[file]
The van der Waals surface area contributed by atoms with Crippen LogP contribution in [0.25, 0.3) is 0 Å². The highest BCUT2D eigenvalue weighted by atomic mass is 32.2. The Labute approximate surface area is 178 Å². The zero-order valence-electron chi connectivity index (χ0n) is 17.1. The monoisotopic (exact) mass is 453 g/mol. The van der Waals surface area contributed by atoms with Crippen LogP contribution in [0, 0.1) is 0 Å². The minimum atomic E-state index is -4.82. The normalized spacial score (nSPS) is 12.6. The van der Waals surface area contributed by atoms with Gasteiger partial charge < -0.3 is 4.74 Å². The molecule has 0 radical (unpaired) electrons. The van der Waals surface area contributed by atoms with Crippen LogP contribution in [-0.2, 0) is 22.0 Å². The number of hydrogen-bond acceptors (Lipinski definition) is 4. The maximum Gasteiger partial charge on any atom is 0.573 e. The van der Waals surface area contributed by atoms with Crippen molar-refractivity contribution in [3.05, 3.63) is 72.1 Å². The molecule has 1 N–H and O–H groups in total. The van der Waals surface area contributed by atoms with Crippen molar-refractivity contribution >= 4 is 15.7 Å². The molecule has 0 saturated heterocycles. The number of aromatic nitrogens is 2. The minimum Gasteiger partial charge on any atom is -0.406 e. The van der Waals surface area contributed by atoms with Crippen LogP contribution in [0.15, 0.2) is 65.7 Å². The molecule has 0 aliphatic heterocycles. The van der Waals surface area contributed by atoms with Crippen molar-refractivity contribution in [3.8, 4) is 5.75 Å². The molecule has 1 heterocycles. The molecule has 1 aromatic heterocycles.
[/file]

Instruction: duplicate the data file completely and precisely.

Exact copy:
The van der Waals surface area contributed by atoms with Crippen LogP contribution in [0.25, 0.3) is 0 Å². The highest BCUT2D eigenvalue weighted by atomic mass is 32.2. The Labute approximate surface area is 178 Å². The zero-order valence-electron chi connectivity index (χ0n) is 17.1. The monoisotopic (exact) mass is 453 g/mol. The van der Waals surface area contributed by atoms with Crippen LogP contribution in [0, 0.1) is 0 Å². The minimum atomic E-state index is -4.82. The normalized spacial score (nSPS) is 12.6. The van der Waals surface area contributed by atoms with Gasteiger partial charge < -0.3 is 4.74 Å². The molecule has 0 radical (unpaired) electrons. The van der Waals surface area contributed by atoms with Crippen LogP contribution in [-0.2, 0) is 22.0 Å². The number of hydrogen-bond acceptors (Lipinski definition) is 4. The maximum Gasteiger partial charge on any atom is 0.573 e. The van der Waals surface area contributed by atoms with Crippen molar-refractivity contribution in [3.05, 3.63) is 72.1 Å². The molecule has 1 N–H and O–H groups in total. The van der Waals surface area contributed by atoms with Crippen molar-refractivity contribution >= 4 is 15.7 Å². The molecule has 0 saturated heterocycles. The number of aromatic nitrogens is 2. The minimum Gasteiger partial charge on any atom is -0.406 e. The van der Waals surface area contributed by atoms with Crippen LogP contribution in [0.15, 0.2) is 65.7 Å². The molecule has 0 aliphatic heterocycles. The van der Waals surface area contributed by atoms with Crippen molar-refractivity contribution in [3.8, 4) is 5.75 Å². The molecule has 1 heterocycles. The molecule has 1 aromatic heterocycles.